Biometric privacy law needs updating to keep Illinois on technology’s cutting edge

Illinois, home to the university that developed the first web browser, has always been on the cutting edge of technology. But our state risks being left behind due to an outdated privacy law preventing businesses large and small from moving into smarter and better ways that make Illinois a safer, more prosperous place to work and live.

So we were surprised when we a current editorial Oppose reasonable updates to the Biometric Privacy and Information Act of Illinois. First introduced in 2008 when the BlackBerry was considered cutting-edge, it has been a lifetime of technological advances since then. Today, the law often results in unintended consequences that hamper business operations, expose employers to frivolous lawsuits, and prevent innovative products from entering the Illinois market.

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We propose two sensible updates. First, a security exemption should be made to allow some biometric information to be used for purposes such as screening employees in secure manufacturing facilities that produce energy, food and medicines in our country, and restricting access to nursing homes and assisted living facilities which residents are at risk, used to fraud or abuse. This would be in line with Washington State, the most recent state to pass a biometric privacy law in 2017 in which officials recognized the need for security-related use of the technology.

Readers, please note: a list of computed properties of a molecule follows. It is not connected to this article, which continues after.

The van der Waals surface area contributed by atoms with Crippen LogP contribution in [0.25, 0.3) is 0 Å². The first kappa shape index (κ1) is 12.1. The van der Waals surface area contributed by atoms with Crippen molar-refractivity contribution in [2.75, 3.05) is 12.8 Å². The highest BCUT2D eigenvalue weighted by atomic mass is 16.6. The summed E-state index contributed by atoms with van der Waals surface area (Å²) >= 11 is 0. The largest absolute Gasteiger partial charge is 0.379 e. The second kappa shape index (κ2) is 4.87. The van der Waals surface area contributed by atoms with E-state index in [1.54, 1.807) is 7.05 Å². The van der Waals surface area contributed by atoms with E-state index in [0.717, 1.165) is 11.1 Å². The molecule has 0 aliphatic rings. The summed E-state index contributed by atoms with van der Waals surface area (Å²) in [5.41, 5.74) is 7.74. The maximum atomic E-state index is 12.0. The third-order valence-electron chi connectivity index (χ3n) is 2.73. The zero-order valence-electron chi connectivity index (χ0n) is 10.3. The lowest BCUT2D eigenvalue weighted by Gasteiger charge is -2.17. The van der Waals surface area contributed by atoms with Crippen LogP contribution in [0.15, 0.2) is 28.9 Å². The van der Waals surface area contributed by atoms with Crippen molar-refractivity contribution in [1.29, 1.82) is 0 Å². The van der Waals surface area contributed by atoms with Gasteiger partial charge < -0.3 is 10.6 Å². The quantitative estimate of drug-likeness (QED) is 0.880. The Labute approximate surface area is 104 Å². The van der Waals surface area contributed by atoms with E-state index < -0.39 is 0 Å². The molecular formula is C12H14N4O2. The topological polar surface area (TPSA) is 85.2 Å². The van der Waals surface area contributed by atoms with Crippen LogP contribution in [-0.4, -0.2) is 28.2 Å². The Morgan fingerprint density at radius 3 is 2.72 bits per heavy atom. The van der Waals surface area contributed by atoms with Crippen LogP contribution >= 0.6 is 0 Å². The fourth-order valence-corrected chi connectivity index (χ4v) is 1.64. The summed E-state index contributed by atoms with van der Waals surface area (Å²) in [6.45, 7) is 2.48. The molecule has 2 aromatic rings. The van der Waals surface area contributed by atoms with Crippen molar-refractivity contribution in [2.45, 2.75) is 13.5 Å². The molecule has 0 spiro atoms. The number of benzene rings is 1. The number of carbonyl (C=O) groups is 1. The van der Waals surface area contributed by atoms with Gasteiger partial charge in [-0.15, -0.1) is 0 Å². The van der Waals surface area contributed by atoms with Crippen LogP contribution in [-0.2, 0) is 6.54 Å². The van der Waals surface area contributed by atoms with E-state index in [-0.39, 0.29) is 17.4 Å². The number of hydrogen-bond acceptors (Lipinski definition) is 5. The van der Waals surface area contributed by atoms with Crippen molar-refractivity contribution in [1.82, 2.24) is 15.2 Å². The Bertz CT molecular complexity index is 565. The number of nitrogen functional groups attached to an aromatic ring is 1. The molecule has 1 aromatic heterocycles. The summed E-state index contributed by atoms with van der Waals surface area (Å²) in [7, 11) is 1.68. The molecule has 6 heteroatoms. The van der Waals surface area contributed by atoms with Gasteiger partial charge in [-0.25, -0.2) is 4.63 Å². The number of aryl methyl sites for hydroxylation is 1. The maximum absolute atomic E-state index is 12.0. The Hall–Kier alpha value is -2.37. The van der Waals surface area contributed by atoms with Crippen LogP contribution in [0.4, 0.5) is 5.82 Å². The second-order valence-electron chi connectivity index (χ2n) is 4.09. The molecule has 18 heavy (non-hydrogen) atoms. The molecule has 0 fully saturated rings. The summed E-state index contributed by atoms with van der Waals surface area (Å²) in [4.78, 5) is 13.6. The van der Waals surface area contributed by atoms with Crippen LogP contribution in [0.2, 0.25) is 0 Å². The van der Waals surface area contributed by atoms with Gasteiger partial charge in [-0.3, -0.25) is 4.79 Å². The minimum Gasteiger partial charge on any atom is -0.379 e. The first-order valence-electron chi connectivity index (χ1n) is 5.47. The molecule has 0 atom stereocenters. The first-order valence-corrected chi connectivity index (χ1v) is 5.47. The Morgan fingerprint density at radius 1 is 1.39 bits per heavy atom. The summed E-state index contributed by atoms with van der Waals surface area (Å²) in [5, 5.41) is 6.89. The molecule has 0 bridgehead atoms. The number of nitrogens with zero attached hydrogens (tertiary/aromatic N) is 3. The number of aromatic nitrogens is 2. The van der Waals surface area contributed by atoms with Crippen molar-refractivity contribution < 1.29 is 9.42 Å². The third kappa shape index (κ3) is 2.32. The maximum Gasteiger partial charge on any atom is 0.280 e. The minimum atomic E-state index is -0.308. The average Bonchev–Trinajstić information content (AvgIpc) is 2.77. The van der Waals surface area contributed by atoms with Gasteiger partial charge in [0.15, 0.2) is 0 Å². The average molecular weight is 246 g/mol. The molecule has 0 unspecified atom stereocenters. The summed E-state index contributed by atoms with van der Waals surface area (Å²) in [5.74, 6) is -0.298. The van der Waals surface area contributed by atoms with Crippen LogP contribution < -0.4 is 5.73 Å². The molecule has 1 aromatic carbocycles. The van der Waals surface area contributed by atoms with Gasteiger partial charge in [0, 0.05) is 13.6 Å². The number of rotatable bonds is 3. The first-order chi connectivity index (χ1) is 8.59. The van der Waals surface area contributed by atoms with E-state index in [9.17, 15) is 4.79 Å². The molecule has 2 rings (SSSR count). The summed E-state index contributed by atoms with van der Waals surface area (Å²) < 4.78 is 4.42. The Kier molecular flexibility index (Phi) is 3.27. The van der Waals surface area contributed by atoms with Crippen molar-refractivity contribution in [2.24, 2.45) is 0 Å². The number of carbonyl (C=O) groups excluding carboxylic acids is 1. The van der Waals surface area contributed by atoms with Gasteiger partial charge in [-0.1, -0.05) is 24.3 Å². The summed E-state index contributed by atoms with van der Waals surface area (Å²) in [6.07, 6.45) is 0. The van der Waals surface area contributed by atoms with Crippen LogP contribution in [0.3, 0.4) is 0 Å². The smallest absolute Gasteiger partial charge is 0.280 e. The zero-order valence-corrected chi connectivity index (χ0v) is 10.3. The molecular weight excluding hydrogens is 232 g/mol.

Second, lawmakers should introduce a “notice and grace period” that would protect employers from lawyers who abuse the law at gunpoint by filing expensive class actions against small and medium-sized businesses that are doing their best to ensure safe jobs . This “notice and grace period” enables companies to address potential problems while avoiding unnecessary legal fees and ensuring compliance, especially when no actual economic damage has occurred.

To be clear: These changes do not have to be at the expense of data protection. It is already illegal to sell or trade biometric information, and no one is proposing to undermine that policy. But as technology advances, our laws must do the same to balance consumer protection with businesses’ ability to innovate, grow and employ people.

Mark Denzler, President and CEO, Illinois Manufacturers’ Association
Rob Karr, President and CEO, Illinois Retail Merchants Association
Jack Lavin, President and CEO, Chicagoland Chamber of Commerce

Children as chess pieces?

Do parents and private school teachers here in Chicago care less about their students than CPS and the Chicago Teachers Union? After all, the private schools are open and teachers are showing up. Same question for the children in the majority, maybe 99%, of schools across the country that are not closed.

Or do the teachers and the union in all the other schools not use the children they care about as pawns?

Shawn Jenkins, behind the yards